Among other schools of thought within social psychology literature, “social dominance theory” offers a lot of promise. Social dominance theorists contend that human societies inevitably organize into groups and that these groups are arranged relationally as dominate and subordinate. Powerful groups create social norms that preserve their advantaged status and their access to superior resources, such as safe and clean housing, quality healthcare, wealth, and political power. Subordinate social groups, by contrast, tend only to have access to inferior social resources, including nonperforming schools, unsafe neighborhoods with poor housing stock, low-quality healthcare, and limited political power. Social dominance theorists also argue that privileged groups create “legitimizing myths” that justify the unequal distribution of resources.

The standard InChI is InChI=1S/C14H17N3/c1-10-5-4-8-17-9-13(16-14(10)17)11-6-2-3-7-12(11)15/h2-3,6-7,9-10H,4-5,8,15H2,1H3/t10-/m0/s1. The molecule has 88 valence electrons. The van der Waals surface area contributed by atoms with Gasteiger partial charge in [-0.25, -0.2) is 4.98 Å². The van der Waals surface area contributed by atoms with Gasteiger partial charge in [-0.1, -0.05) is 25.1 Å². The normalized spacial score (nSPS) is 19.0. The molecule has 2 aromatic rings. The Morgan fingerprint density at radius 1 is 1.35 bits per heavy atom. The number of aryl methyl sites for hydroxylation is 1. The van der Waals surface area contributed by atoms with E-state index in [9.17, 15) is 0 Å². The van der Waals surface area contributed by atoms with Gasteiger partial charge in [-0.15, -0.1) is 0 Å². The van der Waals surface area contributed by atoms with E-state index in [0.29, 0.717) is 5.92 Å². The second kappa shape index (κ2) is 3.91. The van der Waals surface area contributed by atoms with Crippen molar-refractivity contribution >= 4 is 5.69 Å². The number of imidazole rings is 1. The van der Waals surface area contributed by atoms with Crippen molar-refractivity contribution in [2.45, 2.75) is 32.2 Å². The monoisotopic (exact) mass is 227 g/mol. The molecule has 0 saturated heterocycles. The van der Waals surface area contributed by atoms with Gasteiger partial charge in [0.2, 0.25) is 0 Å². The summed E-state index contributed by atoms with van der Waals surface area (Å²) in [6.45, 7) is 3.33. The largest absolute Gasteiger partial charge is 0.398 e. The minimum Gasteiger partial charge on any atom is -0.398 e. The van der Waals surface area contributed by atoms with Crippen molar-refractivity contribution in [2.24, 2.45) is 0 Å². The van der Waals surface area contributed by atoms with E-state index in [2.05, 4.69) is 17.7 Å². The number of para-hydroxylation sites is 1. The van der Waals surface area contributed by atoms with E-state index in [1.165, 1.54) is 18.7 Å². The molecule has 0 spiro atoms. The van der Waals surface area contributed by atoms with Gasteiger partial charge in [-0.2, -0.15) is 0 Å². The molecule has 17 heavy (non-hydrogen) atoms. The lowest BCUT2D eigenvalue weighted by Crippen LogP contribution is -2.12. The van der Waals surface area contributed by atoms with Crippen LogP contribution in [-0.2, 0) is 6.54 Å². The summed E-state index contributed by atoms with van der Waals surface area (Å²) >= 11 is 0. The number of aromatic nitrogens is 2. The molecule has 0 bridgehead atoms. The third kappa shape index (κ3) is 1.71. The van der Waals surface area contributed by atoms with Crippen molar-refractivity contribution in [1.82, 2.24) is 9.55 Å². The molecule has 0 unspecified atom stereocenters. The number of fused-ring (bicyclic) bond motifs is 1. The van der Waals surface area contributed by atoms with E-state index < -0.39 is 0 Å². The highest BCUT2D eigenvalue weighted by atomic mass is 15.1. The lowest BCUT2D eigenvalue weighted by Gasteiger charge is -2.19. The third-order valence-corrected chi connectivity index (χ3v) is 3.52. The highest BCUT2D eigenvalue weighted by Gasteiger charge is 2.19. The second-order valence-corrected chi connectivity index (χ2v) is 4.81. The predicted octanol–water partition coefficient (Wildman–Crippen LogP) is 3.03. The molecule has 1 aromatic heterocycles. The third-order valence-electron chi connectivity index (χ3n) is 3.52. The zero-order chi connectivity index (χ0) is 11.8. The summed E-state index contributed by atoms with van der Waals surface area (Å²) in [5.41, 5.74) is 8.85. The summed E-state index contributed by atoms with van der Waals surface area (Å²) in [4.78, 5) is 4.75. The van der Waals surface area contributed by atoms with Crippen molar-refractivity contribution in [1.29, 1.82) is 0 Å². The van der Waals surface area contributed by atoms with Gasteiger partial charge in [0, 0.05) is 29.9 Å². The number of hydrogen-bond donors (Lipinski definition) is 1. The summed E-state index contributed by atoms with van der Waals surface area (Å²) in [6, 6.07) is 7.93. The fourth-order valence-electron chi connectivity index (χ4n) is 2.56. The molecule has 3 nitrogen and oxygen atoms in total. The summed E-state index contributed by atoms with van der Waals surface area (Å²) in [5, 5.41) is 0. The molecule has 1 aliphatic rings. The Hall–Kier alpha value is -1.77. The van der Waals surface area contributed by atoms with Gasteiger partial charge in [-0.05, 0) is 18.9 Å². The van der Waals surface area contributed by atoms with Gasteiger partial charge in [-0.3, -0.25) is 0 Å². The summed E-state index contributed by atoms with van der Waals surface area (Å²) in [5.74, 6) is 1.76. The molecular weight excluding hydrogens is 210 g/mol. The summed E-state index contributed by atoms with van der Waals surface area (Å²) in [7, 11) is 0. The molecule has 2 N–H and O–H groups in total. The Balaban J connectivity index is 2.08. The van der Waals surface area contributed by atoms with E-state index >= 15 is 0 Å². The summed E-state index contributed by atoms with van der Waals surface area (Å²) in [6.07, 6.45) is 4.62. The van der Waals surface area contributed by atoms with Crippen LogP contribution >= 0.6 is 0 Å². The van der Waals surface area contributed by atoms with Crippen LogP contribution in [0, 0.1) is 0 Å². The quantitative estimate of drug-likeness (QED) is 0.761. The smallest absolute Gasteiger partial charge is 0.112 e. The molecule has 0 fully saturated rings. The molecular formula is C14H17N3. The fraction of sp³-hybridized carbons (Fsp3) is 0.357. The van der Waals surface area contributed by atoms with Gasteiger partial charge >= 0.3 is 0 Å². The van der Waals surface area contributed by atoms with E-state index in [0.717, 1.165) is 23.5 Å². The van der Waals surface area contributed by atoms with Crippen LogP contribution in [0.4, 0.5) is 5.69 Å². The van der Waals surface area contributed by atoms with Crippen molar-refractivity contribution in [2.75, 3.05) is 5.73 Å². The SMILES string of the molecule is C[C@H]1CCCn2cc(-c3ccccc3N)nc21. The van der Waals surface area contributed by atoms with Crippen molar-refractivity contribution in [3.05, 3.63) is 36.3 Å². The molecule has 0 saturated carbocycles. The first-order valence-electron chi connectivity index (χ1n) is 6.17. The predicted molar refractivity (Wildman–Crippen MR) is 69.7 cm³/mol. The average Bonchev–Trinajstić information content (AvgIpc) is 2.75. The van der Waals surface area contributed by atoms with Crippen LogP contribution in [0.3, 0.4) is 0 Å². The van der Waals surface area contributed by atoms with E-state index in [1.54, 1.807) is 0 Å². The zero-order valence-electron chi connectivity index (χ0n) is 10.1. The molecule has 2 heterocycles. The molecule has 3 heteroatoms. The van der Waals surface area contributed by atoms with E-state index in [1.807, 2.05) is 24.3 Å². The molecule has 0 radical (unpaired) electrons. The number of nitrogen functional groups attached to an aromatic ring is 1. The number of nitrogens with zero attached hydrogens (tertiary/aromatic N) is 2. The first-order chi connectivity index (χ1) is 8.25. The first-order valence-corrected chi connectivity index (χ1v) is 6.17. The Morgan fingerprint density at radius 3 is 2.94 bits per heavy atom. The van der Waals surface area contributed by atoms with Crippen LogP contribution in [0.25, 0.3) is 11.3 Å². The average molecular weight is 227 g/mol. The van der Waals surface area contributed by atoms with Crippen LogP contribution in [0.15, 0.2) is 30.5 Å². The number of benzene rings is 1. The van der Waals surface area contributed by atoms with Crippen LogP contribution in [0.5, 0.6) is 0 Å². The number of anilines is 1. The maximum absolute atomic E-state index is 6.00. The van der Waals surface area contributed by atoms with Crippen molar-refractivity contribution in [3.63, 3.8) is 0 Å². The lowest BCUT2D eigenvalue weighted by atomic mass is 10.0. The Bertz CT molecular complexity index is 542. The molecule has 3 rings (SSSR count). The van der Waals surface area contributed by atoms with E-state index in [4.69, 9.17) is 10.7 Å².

Law is an important instrument of social domination. Constitutional law doctrines, for example, make it extremely difficult for persons of color to challenge racial discrimination, but impose few barriers for whites who wish to contest the legality of racial egalitarian remedies. Criminal law and enforcement also help to maintain group-based inequality. Blacks and Latinos constitute a disproportionate share of people in the United States who have fallen within the supervision of criminal law and enforcement. This disparate pattern contributes greatly to the unequal status that persons of color occupy in the United States. For instance, racially disparate criminalization forces a disproportionate number of blacks and Latinos to perform unpaid labor; deprives them of the right to vote; severely constricts their ability to find employment upon release; impedes their educational attainment; and often leaves them physically injured and psychologically traumatized. Thus, criminalization in the twenty-first century United States perpetuates many of the same injuries caused by legalized white supremacy in early American history. That the nation now subscribes to formal racial equality does not alter these similarities. Indeed, some social dominance scholars contend that incarceration, just one aspect of criminal law and enforcement, is the most consistent example of group domination in the United States and in most other human societies. Social dominance research, therefore, could strengthen the scholarly analysis of racism within criminal law and enforcement.